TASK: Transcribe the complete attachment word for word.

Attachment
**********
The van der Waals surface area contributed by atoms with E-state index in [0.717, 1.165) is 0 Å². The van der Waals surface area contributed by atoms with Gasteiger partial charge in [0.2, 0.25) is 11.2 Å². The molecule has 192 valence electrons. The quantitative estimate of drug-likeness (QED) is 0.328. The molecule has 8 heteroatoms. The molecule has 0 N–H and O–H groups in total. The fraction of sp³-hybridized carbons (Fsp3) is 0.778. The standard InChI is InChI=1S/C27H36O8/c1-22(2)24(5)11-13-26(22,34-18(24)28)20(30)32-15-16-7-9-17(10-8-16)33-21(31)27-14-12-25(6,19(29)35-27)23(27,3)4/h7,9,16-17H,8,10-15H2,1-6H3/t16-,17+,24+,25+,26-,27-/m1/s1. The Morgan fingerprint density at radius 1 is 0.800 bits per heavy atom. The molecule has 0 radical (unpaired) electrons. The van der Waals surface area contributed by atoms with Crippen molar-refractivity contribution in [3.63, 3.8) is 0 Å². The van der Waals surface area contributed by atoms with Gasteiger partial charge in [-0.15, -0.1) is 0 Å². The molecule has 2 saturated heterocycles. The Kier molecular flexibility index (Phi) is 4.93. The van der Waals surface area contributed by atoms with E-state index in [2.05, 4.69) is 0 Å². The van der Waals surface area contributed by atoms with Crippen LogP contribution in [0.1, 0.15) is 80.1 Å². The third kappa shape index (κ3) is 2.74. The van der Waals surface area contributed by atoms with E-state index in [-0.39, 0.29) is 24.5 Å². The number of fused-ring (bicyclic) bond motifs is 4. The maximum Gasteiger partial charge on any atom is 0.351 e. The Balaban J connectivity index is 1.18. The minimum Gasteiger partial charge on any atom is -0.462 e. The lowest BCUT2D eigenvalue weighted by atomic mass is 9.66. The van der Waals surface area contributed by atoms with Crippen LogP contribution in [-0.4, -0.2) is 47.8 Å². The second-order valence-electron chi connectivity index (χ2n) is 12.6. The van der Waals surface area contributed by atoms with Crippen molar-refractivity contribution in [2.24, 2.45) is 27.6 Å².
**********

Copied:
The van der Waals surface area contributed by atoms with E-state index in [0.717, 1.165) is 0 Å². The van der Waals surface area contributed by atoms with Gasteiger partial charge in [0.2, 0.25) is 11.2 Å². The molecule has 192 valence electrons. The quantitative estimate of drug-likeness (QED) is 0.328. The molecule has 8 heteroatoms. The molecule has 0 N–H and O–H groups in total. The fraction of sp³-hybridized carbons (Fsp3) is 0.778. The standard InChI is InChI=1S/C27H36O8/c1-22(2)24(5)11-13-26(22,34-18(24)28)20(30)32-15-16-7-9-17(10-8-16)33-21(31)27-14-12-25(6,19(29)35-27)23(27,3)4/h7,9,16-17H,8,10-15H2,1-6H3/t16-,17+,24+,25+,26-,27-/m1/s1. The Morgan fingerprint density at radius 1 is 0.800 bits per heavy atom. The molecule has 0 radical (unpaired) electrons. The van der Waals surface area contributed by atoms with Crippen molar-refractivity contribution in [3.63, 3.8) is 0 Å². The van der Waals surface area contributed by atoms with Gasteiger partial charge in [-0.15, -0.1) is 0 Å². The molecule has 2 saturated heterocycles. The Kier molecular flexibility index (Phi) is 4.93. The van der Waals surface area contributed by atoms with E-state index in [2.05, 4.69) is 0 Å². The van der Waals surface area contributed by atoms with Crippen LogP contribution in [0.1, 0.15) is 80.1 Å². The third kappa shape index (κ3) is 2.74. The van der Waals surface area contributed by atoms with E-state index in [-0.39, 0.29) is 24.5 Å². The number of fused-ring (bicyclic) bond motifs is 4. The maximum Gasteiger partial charge on any atom is 0.351 e. The Balaban J connectivity index is 1.18. The minimum Gasteiger partial charge on any atom is -0.462 e. The lowest BCUT2D eigenvalue weighted by atomic mass is 9.66. The van der Waals surface area contributed by atoms with Crippen LogP contribution in [-0.4, -0.2) is 47.8 Å². The second-order valence-electron chi connectivity index (χ2n) is 12.6. The van der Waals surface area contributed by atoms with Crippen molar-refractivity contribution in [2.24, 2.45) is 27.6 Å².